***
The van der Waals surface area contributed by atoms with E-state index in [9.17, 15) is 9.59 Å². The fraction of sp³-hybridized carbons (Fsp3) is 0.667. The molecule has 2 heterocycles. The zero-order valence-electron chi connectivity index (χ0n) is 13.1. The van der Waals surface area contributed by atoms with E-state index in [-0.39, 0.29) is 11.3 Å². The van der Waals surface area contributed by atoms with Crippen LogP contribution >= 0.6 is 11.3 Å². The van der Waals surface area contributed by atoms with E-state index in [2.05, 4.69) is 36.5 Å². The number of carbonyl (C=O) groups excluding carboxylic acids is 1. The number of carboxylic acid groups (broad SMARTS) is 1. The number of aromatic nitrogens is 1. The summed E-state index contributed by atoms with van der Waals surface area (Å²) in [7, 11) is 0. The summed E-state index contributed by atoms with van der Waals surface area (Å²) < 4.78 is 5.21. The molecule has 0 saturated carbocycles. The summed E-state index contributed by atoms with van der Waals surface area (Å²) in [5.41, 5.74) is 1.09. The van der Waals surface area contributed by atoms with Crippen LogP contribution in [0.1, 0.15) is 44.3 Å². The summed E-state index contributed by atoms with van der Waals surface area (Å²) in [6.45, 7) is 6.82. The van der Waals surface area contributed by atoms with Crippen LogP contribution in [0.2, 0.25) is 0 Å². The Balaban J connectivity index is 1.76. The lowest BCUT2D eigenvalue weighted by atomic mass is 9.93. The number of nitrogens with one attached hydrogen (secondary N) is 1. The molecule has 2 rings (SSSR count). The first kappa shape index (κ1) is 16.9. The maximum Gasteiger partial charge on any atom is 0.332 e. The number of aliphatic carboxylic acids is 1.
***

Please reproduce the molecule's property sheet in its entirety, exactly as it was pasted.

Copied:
The van der Waals surface area contributed by atoms with E-state index in [9.17, 15) is 9.59 Å². The fraction of sp³-hybridized carbons (Fsp3) is 0.667. The molecule has 2 heterocycles. The zero-order valence-electron chi connectivity index (χ0n) is 13.1. The van der Waals surface area contributed by atoms with E-state index in [-0.39, 0.29) is 11.3 Å². The van der Waals surface area contributed by atoms with Crippen LogP contribution >= 0.6 is 11.3 Å². The van der Waals surface area contributed by atoms with E-state index in [2.05, 4.69) is 36.5 Å². The number of carbonyl (C=O) groups excluding carboxylic acids is 1. The number of carboxylic acid groups (broad SMARTS) is 1. The number of aromatic nitrogens is 1. The summed E-state index contributed by atoms with van der Waals surface area (Å²) in [7, 11) is 0. The summed E-state index contributed by atoms with van der Waals surface area (Å²) < 4.78 is 5.21. The molecule has 0 saturated carbocycles. The summed E-state index contributed by atoms with van der Waals surface area (Å²) in [5.41, 5.74) is 1.09. The van der Waals surface area contributed by atoms with Crippen LogP contribution in [0.1, 0.15) is 44.3 Å². The summed E-state index contributed by atoms with van der Waals surface area (Å²) in [6.45, 7) is 6.82. The van der Waals surface area contributed by atoms with Crippen LogP contribution in [0.2, 0.25) is 0 Å². The Balaban J connectivity index is 1.76. The lowest BCUT2D eigenvalue weighted by atomic mass is 9.93. The number of nitrogens with one attached hydrogen (secondary N) is 1. The molecule has 2 rings (SSSR count). The first kappa shape index (κ1) is 16.9. The maximum Gasteiger partial charge on any atom is 0.332 e. The number of aliphatic carboxylic acids is 1.